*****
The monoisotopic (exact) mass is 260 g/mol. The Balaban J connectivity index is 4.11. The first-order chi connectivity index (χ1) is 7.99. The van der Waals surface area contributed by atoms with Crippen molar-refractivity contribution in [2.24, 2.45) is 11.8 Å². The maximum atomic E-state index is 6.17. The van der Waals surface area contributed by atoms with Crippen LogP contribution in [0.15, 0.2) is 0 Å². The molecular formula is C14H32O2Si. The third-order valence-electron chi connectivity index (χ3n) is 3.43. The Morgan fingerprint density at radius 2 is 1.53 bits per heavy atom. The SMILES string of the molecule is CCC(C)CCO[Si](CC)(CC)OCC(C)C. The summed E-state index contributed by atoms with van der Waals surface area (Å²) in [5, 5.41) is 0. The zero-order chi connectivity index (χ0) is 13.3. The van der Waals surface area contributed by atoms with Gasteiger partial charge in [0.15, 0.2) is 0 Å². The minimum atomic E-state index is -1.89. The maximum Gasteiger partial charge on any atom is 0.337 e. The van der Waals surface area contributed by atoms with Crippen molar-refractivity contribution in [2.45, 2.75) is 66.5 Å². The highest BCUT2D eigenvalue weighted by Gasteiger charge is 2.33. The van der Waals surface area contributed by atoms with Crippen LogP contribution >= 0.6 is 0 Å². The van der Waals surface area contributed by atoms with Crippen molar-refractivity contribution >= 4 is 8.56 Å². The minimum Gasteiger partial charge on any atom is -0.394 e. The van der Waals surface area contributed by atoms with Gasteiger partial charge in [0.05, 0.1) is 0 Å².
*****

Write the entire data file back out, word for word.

The monoisotopic (exact) mass is 260 g/mol. The Balaban J connectivity index is 4.11. The first-order chi connectivity index (χ1) is 7.99. The van der Waals surface area contributed by atoms with Crippen molar-refractivity contribution in [2.24, 2.45) is 11.8 Å². The maximum atomic E-state index is 6.17. The van der Waals surface area contributed by atoms with Crippen LogP contribution in [0.15, 0.2) is 0 Å². The molecular formula is C14H32O2Si. The third-order valence-electron chi connectivity index (χ3n) is 3.43. The Morgan fingerprint density at radius 2 is 1.53 bits per heavy atom. The SMILES string of the molecule is CCC(C)CCO[Si](CC)(CC)OCC(C)C. The summed E-state index contributed by atoms with van der Waals surface area (Å²) in [5, 5.41) is 0. The zero-order chi connectivity index (χ0) is 13.3. The van der Waals surface area contributed by atoms with Gasteiger partial charge in [0.15, 0.2) is 0 Å². The minimum atomic E-state index is -1.89. The maximum Gasteiger partial charge on any atom is 0.337 e. The van der Waals surface area contributed by atoms with Crippen molar-refractivity contribution in [2.45, 2.75) is 66.5 Å². The highest BCUT2D eigenvalue weighted by Gasteiger charge is 2.33. The van der Waals surface area contributed by atoms with Crippen LogP contribution >= 0.6 is 0 Å². The van der Waals surface area contributed by atoms with Crippen molar-refractivity contribution >= 4 is 8.56 Å². The minimum Gasteiger partial charge on any atom is -0.394 e. The van der Waals surface area contributed by atoms with Gasteiger partial charge in [0.05, 0.1) is 0 Å².